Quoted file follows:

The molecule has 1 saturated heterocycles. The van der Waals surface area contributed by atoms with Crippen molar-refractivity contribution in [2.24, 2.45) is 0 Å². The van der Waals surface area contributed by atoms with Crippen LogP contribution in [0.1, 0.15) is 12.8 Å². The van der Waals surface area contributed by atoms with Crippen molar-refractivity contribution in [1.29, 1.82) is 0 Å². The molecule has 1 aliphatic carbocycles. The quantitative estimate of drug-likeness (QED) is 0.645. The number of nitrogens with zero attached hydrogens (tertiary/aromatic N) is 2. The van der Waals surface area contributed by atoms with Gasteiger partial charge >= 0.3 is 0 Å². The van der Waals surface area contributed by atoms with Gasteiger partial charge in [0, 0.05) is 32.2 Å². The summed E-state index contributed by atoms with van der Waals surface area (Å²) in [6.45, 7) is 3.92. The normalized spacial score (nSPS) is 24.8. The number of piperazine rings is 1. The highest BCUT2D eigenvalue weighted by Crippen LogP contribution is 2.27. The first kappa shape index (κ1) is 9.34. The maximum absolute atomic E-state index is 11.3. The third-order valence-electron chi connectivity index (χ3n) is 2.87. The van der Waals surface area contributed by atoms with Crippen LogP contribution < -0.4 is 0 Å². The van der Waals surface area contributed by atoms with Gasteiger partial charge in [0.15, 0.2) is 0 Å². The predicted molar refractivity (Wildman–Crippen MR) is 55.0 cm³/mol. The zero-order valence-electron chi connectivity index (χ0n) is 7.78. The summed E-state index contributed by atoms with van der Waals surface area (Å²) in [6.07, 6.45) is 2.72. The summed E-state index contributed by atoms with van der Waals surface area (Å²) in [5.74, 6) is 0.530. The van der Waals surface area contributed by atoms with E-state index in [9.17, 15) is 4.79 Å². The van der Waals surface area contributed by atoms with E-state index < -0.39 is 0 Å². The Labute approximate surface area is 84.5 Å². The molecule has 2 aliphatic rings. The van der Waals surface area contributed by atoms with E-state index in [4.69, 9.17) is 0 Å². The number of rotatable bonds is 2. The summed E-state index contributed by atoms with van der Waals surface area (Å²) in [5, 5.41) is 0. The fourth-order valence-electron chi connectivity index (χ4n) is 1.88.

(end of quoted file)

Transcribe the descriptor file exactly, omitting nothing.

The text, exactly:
The molecule has 1 saturated heterocycles. The van der Waals surface area contributed by atoms with Crippen molar-refractivity contribution in [2.24, 2.45) is 0 Å². The van der Waals surface area contributed by atoms with Crippen LogP contribution in [0.1, 0.15) is 12.8 Å². The van der Waals surface area contributed by atoms with Crippen molar-refractivity contribution in [1.29, 1.82) is 0 Å². The molecule has 1 aliphatic carbocycles. The quantitative estimate of drug-likeness (QED) is 0.645. The number of nitrogens with zero attached hydrogens (tertiary/aromatic N) is 2. The van der Waals surface area contributed by atoms with Gasteiger partial charge >= 0.3 is 0 Å². The van der Waals surface area contributed by atoms with Gasteiger partial charge in [0, 0.05) is 32.2 Å². The summed E-state index contributed by atoms with van der Waals surface area (Å²) in [6.45, 7) is 3.92. The normalized spacial score (nSPS) is 24.8. The number of piperazine rings is 1. The highest BCUT2D eigenvalue weighted by Crippen LogP contribution is 2.27. The first kappa shape index (κ1) is 9.34. The maximum absolute atomic E-state index is 11.3. The third-order valence-electron chi connectivity index (χ3n) is 2.87. The van der Waals surface area contributed by atoms with Crippen LogP contribution < -0.4 is 0 Å². The van der Waals surface area contributed by atoms with Gasteiger partial charge in [0.15, 0.2) is 0 Å². The predicted molar refractivity (Wildman–Crippen MR) is 55.0 cm³/mol. The zero-order valence-electron chi connectivity index (χ0n) is 7.78. The summed E-state index contributed by atoms with van der Waals surface area (Å²) in [6.07, 6.45) is 2.72. The summed E-state index contributed by atoms with van der Waals surface area (Å²) in [5.74, 6) is 0.530. The van der Waals surface area contributed by atoms with E-state index in [9.17, 15) is 4.79 Å². The van der Waals surface area contributed by atoms with E-state index < -0.39 is 0 Å². The Labute approximate surface area is 84.5 Å². The molecule has 2 aliphatic rings. The van der Waals surface area contributed by atoms with E-state index in [4.69, 9.17) is 0 Å². The number of rotatable bonds is 2. The summed E-state index contributed by atoms with van der Waals surface area (Å²) in [5, 5.41) is 0. The fourth-order valence-electron chi connectivity index (χ4n) is 1.88.